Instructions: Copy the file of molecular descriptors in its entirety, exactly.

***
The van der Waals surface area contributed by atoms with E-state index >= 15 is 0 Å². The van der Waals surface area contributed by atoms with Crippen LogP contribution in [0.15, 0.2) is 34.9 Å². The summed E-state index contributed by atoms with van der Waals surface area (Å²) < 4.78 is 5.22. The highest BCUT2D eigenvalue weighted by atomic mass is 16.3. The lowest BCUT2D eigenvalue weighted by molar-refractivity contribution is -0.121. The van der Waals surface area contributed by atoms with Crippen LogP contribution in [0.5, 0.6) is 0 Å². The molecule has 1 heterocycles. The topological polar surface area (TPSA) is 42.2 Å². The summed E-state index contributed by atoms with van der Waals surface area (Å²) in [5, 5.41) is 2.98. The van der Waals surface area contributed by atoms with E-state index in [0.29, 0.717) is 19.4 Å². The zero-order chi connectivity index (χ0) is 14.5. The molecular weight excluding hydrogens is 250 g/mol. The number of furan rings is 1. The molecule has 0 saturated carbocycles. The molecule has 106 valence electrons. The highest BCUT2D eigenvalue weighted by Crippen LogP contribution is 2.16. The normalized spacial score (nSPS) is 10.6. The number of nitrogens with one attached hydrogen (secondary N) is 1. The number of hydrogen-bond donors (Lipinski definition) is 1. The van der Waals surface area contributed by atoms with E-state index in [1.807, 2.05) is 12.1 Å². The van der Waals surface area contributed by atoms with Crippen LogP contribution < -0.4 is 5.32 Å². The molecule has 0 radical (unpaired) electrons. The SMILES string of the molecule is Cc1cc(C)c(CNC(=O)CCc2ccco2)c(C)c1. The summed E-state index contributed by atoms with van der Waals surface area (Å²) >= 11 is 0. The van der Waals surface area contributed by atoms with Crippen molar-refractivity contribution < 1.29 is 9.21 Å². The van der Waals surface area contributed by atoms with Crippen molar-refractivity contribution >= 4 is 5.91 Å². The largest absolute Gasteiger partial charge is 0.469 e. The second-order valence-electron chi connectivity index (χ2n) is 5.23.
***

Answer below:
The van der Waals surface area contributed by atoms with E-state index >= 15 is 0 Å². The van der Waals surface area contributed by atoms with Crippen LogP contribution in [0.15, 0.2) is 34.9 Å². The summed E-state index contributed by atoms with van der Waals surface area (Å²) < 4.78 is 5.22. The highest BCUT2D eigenvalue weighted by atomic mass is 16.3. The lowest BCUT2D eigenvalue weighted by molar-refractivity contribution is -0.121. The van der Waals surface area contributed by atoms with Crippen LogP contribution in [0.5, 0.6) is 0 Å². The molecule has 1 heterocycles. The topological polar surface area (TPSA) is 42.2 Å². The summed E-state index contributed by atoms with van der Waals surface area (Å²) in [5, 5.41) is 2.98. The van der Waals surface area contributed by atoms with E-state index in [0.29, 0.717) is 19.4 Å². The zero-order chi connectivity index (χ0) is 14.5. The molecular weight excluding hydrogens is 250 g/mol. The number of furan rings is 1. The molecule has 0 saturated carbocycles. The molecule has 106 valence electrons. The highest BCUT2D eigenvalue weighted by Crippen LogP contribution is 2.16. The normalized spacial score (nSPS) is 10.6. The number of nitrogens with one attached hydrogen (secondary N) is 1. The number of hydrogen-bond donors (Lipinski definition) is 1. The van der Waals surface area contributed by atoms with E-state index in [1.807, 2.05) is 12.1 Å². The van der Waals surface area contributed by atoms with Crippen LogP contribution < -0.4 is 5.32 Å². The molecule has 0 radical (unpaired) electrons. The SMILES string of the molecule is Cc1cc(C)c(CNC(=O)CCc2ccco2)c(C)c1. The summed E-state index contributed by atoms with van der Waals surface area (Å²) >= 11 is 0. The van der Waals surface area contributed by atoms with Crippen molar-refractivity contribution < 1.29 is 9.21 Å². The van der Waals surface area contributed by atoms with Crippen molar-refractivity contribution >= 4 is 5.91 Å². The largest absolute Gasteiger partial charge is 0.469 e. The second-order valence-electron chi connectivity index (χ2n) is 5.23.